When the judgment finally came on Thursday, July 2, it was delivered into a very different world to the one that had watched the case unfold.

Gone were the crowded courtrooms and media scrums. Instead, the 169-page judgment was quietly dropped into the email inboxes of journalists, lawyers and anybody interested in the case.

The full bench of the Full Court — Justices Jacqueline Gleeson, Richard White and Michael Wheelahan — rejected News Corp’s appeal on all grounds, and upheld the record $2.9 million payout. In many ways the three judges went further than anticipated in upholding Wigney’s judgment.

The payout was “not manifestly excessive”, they said — in fact, damages could have been higher. Allowing Yael Stone’s evidence would have unreasonably extended the trial, and evidence didn’t show Rush intentionally touched Norvill’s breast.

On the issue that Wigney had erred in finding Norvill had given unreliable evidence, they said that — while Wigney had perhaps given too much weight to comments made in the promotional interviews — there was a “good deal of other evidence” that indicated a positive relationship between the pair, such as testimony from theatre director Neil Armfield that they were getting along “wonderfully” and they had a “deep friendship”. 

The fact that Norvill and Rush had had dinner and seen a play together was a point of contention: “It seems implausible that Ms Norvill would have wished to be in the company of a person who made her feel that way longer than was necessary, had in fact the conduct she alleged been occurring.” 

Similarly, the text Rush had sent Norvill — “I was thinking of you (as I do more than is socially appropriate)” accompanied by a winking emoji with its tongue hanging out — would have been inappropriate, the court found, had the court not known about the history of the pair’s text messages.

And on the critical question of whether Wigney had overlooked the imbalance of power that existed between Norvill and Rush, the judges said:

“We accept that there was a power imbalance in the relationship between Mr Rush and Ms Norvill. It is also appropriate to take into account the difficulties commonly experienced by those who have suffered sexual harassment in reporting the conduct.”

“Those difficulties can be of diverse kinds and are sometimes found in the conflicting emotions, loyalties and interests of the complainant. However, even having regard to those matters, it is difficult to understand that they may explain the very affectionate (if not effusive) terms of Ms Norvill’s response to the email.”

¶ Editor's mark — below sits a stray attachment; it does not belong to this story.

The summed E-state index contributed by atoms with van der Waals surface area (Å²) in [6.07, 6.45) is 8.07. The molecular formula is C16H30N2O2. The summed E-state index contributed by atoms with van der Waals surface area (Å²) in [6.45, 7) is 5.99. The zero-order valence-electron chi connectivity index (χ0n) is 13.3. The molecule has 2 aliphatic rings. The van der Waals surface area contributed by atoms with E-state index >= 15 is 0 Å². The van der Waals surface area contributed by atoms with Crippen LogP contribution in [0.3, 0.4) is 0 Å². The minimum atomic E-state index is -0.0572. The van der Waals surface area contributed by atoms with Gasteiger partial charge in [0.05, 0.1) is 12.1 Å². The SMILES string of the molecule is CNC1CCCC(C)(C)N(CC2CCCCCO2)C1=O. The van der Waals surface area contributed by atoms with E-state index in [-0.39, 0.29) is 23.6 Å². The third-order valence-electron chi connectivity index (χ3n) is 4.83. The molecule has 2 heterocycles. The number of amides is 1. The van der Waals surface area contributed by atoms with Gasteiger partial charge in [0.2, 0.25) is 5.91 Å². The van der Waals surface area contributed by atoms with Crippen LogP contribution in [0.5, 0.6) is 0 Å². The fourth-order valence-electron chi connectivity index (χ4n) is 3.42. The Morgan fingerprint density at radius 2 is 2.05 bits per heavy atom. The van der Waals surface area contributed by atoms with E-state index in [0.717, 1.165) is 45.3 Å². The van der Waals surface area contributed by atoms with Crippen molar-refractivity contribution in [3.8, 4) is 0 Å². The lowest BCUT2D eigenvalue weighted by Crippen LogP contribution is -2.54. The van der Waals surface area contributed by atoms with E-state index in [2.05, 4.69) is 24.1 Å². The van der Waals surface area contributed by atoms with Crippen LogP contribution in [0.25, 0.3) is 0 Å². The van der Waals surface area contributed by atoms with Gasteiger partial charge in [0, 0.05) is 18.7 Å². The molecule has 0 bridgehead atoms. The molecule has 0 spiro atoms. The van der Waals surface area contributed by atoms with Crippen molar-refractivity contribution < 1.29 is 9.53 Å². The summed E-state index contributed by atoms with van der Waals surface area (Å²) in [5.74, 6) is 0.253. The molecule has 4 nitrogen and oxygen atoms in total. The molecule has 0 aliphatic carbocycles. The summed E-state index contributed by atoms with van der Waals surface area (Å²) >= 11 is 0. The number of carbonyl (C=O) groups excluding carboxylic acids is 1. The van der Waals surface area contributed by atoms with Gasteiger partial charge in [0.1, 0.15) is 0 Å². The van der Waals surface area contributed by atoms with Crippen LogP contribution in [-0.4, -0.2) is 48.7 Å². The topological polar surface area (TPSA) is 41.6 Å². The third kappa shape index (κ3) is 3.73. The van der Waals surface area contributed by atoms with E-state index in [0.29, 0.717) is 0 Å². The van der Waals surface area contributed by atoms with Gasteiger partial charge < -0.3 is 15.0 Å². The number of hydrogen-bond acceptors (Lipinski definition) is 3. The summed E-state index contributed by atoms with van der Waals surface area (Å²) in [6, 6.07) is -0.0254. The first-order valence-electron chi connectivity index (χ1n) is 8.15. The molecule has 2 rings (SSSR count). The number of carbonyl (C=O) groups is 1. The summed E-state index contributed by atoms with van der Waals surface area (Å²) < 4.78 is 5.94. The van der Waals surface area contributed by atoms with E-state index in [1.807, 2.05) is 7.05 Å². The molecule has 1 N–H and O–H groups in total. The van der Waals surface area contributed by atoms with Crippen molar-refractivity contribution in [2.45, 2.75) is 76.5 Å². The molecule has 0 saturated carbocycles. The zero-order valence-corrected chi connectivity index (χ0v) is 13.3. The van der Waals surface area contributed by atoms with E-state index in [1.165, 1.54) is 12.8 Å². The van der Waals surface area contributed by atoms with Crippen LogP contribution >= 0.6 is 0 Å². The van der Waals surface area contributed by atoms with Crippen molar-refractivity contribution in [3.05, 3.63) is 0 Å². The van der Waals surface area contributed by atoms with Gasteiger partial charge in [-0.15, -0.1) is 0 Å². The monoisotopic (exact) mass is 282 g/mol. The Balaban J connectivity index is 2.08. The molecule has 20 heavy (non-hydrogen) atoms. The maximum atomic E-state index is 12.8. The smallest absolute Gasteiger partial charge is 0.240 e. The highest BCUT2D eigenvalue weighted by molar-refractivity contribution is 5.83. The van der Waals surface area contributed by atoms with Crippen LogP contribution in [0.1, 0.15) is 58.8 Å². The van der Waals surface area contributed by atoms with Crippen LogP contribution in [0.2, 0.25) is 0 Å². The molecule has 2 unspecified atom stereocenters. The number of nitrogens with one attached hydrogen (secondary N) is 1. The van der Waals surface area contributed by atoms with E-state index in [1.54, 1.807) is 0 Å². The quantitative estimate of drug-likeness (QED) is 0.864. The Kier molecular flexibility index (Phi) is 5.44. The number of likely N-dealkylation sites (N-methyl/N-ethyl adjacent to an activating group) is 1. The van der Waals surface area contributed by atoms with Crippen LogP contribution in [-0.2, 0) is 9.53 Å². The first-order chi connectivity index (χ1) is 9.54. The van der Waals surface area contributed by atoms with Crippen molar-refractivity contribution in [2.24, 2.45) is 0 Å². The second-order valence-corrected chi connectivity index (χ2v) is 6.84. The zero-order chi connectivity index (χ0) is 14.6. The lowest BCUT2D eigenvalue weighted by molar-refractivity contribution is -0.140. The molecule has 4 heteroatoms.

“Like the Judge, we consider that Ms Norvill’s contemporaneous conduct did give cause to question the reliability of her account of the incidents on which the appellants rely.”

Rush, who had reportedly tried to settle the case for $50,000 and was now walking away with almost $3 million, was quiet after the judgement. Eryn Jean Norvill was also silent; her lawyer Leon Zwier declined to comment.

Ben English, the editor of The Daily Telegraph, issued a public statement to the media shortly after the verdict.

He said that while the paper respected the findings of the court, the Rush case had exposed the inadequacies of Australia’s defamation laws and heightened the need for “urgent legislative reform to enable public debate and to encourage women to come forward with their concerns”.

“In that context we are very disappointed that the appellate court did not reverse Justice Wigneys findings as to the credibility of Eryn Jean Norvill or reverse His Honour’s decision to exclude the testimony of Yael Stone,” he said.

“We support both women in their decision to share their complaints. We will continue to report on issues such as these which are of great concern to the Australian public. As stated by High Court Chief Justice Susan Kiefel last week, there is no place for sexual harassment in any workplace.”

In the two years since Rush’s trial, High Court judge Dyson Heydon has been one of the only high profile men to be publicly accused of sexual harassment.

The Telegraph’s “reckless” reporting, as Wigney put it, has been accused of stalling the Me Too movement in Australia.

Both Rush and Norvill continue their acting careers.

And as for the Telegraph, it’s unclear whether the newspaper will make one last chance of appealing to the High Court.